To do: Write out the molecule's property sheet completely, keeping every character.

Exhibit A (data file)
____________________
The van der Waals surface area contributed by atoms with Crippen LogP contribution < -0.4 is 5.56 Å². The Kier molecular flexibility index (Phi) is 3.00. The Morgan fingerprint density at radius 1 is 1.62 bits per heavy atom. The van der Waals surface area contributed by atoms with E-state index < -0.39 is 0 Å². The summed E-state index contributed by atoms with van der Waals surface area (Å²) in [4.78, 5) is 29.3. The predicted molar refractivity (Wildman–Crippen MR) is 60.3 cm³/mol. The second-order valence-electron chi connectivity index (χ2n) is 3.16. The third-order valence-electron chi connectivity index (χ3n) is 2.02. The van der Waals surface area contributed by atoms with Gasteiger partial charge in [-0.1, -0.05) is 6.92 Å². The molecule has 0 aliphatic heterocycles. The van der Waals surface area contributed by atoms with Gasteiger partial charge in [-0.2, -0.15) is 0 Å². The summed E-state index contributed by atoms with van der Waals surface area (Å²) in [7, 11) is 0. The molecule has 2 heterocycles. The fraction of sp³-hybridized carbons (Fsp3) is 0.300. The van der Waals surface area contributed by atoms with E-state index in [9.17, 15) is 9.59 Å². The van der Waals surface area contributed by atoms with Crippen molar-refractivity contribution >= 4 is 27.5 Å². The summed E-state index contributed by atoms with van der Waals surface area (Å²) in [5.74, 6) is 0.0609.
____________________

The van der Waals surface area contributed by atoms with Crippen LogP contribution < -0.4 is 5.56 Å². The Kier molecular flexibility index (Phi) is 3.00. The Morgan fingerprint density at radius 1 is 1.62 bits per heavy atom. The van der Waals surface area contributed by atoms with E-state index < -0.39 is 0 Å². The summed E-state index contributed by atoms with van der Waals surface area (Å²) in [4.78, 5) is 29.3. The predicted molar refractivity (Wildman–Crippen MR) is 60.3 cm³/mol. The second-order valence-electron chi connectivity index (χ2n) is 3.16. The third-order valence-electron chi connectivity index (χ3n) is 2.02. The van der Waals surface area contributed by atoms with Gasteiger partial charge in [-0.1, -0.05) is 6.92 Å². The molecule has 0 aliphatic heterocycles. The van der Waals surface area contributed by atoms with Gasteiger partial charge in [-0.2, -0.15) is 0 Å². The summed E-state index contributed by atoms with van der Waals surface area (Å²) in [7, 11) is 0. The molecule has 2 heterocycles. The fraction of sp³-hybridized carbons (Fsp3) is 0.300. The van der Waals surface area contributed by atoms with E-state index in [9.17, 15) is 9.59 Å². The van der Waals surface area contributed by atoms with Crippen molar-refractivity contribution >= 4 is 27.5 Å². The summed E-state index contributed by atoms with van der Waals surface area (Å²) in [5.74, 6) is 0.0609.